While the gameplay is relatively simple, the graphics are anything but. Academy Award nominees Ellen Page and Willem Dafoe bring the characters to life in staggering detail. You can see freckles, moles, and other tiny blemishes on their faces, right down to the pores. Their facial animations are the best in any console game to date.

As the story feeds you bits and pieces of how Jodie and Aiden grew up, each event helps to explain the later scenarios. Jodie is at one point rebellious, then later shy and reclusive. It’s not until later when you see the events that happened in between you realize why. Through it all Page remains the anchor. It’s through her that Jodie becomes a real character, and one that it’s hard not to sympathize with as she endures some truly terrible ordeals. There is a heavy supernatural element to the game, but Jodie’s actions and motivations are very much grounded in reality.

Each chapter contains its own compelling mini-story. Some are bite-sized and focus on a single event, like Jodie using her power for the first time in front of Nathan Dawkins (played by Willem Dafoe), Jodie’s chief experimenter and surrogate father. Others run over an hour as Jodie struggles with suicidal thoughts while living on the streets. The uncertainty of how long a section is helps to push forward the pacing throughout the 10-12 hour game.

Beyond is all about personal choice and preference. If you want Jodie to seek revenge against the children that tormented her, you can, or you can walk away. If you want her to be helpful rather than sullen as a child, that’s your choice. The fact that these don’t affect future chapters weakens the finale a bit though. You do have multiple choices for how you want the game to end, but they are locked to the chapter rather than the game, which negates most of your earlier decisions.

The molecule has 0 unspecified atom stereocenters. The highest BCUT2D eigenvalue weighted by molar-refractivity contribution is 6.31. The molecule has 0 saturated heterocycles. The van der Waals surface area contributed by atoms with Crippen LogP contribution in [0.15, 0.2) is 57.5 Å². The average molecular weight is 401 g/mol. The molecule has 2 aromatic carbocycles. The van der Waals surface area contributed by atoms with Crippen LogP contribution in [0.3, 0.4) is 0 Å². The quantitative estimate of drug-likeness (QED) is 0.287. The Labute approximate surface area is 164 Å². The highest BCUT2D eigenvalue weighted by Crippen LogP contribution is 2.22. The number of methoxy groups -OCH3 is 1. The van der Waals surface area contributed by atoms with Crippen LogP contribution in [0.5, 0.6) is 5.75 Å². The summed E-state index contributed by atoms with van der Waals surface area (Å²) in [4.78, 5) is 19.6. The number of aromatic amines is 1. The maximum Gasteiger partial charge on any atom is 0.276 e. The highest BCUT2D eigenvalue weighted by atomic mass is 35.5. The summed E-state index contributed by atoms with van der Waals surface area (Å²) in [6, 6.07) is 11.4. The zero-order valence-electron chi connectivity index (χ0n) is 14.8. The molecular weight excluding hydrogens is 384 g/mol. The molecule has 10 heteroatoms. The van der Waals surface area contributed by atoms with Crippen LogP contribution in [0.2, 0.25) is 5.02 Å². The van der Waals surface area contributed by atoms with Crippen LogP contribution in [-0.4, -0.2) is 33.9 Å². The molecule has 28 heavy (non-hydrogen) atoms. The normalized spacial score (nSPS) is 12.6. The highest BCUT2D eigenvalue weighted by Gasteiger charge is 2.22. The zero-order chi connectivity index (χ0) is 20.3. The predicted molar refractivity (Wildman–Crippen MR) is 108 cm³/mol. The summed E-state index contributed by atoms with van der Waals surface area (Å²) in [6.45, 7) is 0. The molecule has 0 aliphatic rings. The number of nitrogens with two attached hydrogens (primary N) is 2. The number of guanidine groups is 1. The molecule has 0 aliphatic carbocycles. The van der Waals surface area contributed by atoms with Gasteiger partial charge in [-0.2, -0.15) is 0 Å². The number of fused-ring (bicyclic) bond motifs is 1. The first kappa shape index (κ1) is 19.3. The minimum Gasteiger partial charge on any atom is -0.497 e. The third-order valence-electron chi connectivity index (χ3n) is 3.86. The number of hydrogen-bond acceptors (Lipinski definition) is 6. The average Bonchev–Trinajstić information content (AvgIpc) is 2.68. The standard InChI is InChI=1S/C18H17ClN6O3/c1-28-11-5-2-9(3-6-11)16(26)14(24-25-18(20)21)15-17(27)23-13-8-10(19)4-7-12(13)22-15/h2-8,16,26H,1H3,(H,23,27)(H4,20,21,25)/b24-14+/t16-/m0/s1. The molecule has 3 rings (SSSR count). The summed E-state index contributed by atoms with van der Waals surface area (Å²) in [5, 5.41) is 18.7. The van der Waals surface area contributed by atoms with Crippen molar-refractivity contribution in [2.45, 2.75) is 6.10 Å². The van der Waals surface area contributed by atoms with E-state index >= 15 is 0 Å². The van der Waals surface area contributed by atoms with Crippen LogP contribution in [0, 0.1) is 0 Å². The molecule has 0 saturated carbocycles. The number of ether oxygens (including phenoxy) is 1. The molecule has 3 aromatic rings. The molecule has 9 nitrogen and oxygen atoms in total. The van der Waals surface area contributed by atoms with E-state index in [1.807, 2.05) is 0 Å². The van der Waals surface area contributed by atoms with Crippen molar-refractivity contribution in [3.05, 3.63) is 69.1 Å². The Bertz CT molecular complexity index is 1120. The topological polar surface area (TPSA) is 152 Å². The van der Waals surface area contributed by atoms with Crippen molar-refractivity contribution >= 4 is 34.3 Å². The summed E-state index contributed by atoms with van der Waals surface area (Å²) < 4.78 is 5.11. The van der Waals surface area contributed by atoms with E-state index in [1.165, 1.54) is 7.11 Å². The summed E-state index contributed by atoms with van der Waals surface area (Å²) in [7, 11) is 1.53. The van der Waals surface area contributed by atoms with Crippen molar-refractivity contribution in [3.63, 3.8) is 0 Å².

Conclusion

Beyond: Two Souls allows you to tailor the game to your own whims as few other games have done before. Play it twice and it could be a completely different experience. Play it four times and you may still find things that surprise you. The consequences of your actions don’t carry as much weight as in The Walking Dead, but expert storytelling and pacing keep you invested from chapter to chapter, and A-list Hollywood talent brought to the screen in painstaking detail makes a huge difference. Beyond isn’t just a game worth playing, it’s an experience worth trying.

This game was reviewed on a PlayStation 3 using a copy provided by Sony.

Highs

  • Engaging story
  • Superb performances by the actors
  • Incredible facial animations 

Lows

  • The quick-time events can be unclear
  • Consequences for choices end with a chapter
  • Aiden’s freedom of movement ends up being very limited

(This game was reviewed on the PS3 using a copy provided by the publisher)